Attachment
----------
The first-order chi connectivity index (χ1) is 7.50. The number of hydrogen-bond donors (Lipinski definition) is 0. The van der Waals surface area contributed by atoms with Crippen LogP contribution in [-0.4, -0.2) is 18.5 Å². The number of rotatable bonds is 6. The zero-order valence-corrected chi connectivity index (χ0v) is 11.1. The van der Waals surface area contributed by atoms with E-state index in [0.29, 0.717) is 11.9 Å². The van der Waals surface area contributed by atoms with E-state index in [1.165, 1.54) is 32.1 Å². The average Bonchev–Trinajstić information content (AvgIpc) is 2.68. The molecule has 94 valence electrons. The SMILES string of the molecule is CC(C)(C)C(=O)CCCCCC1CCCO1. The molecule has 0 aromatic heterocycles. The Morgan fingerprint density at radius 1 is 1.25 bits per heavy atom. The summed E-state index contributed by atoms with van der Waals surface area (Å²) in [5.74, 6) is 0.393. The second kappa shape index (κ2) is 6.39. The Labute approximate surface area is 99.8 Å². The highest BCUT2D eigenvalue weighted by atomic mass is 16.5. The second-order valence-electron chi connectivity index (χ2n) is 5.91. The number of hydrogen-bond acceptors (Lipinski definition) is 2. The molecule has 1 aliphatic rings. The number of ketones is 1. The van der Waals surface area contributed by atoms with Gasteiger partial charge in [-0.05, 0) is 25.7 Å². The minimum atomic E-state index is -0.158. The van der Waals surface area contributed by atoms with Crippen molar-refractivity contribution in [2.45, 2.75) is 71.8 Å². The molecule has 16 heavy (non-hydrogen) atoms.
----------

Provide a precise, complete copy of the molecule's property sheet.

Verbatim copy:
The first-order chi connectivity index (χ1) is 7.50. The number of hydrogen-bond donors (Lipinski definition) is 0. The van der Waals surface area contributed by atoms with Crippen LogP contribution in [-0.4, -0.2) is 18.5 Å². The number of rotatable bonds is 6. The zero-order valence-corrected chi connectivity index (χ0v) is 11.1. The van der Waals surface area contributed by atoms with E-state index in [0.29, 0.717) is 11.9 Å². The van der Waals surface area contributed by atoms with E-state index in [1.165, 1.54) is 32.1 Å². The average Bonchev–Trinajstić information content (AvgIpc) is 2.68. The molecule has 94 valence electrons. The SMILES string of the molecule is CC(C)(C)C(=O)CCCCCC1CCCO1. The molecule has 0 aromatic heterocycles. The Morgan fingerprint density at radius 1 is 1.25 bits per heavy atom. The summed E-state index contributed by atoms with van der Waals surface area (Å²) in [5.74, 6) is 0.393. The second kappa shape index (κ2) is 6.39. The Labute approximate surface area is 99.8 Å². The highest BCUT2D eigenvalue weighted by atomic mass is 16.5. The second-order valence-electron chi connectivity index (χ2n) is 5.91. The number of hydrogen-bond acceptors (Lipinski definition) is 2. The molecule has 1 aliphatic rings. The number of ketones is 1. The van der Waals surface area contributed by atoms with Gasteiger partial charge in [-0.05, 0) is 25.7 Å². The minimum atomic E-state index is -0.158. The van der Waals surface area contributed by atoms with Crippen molar-refractivity contribution in [2.45, 2.75) is 71.8 Å². The molecule has 16 heavy (non-hydrogen) atoms.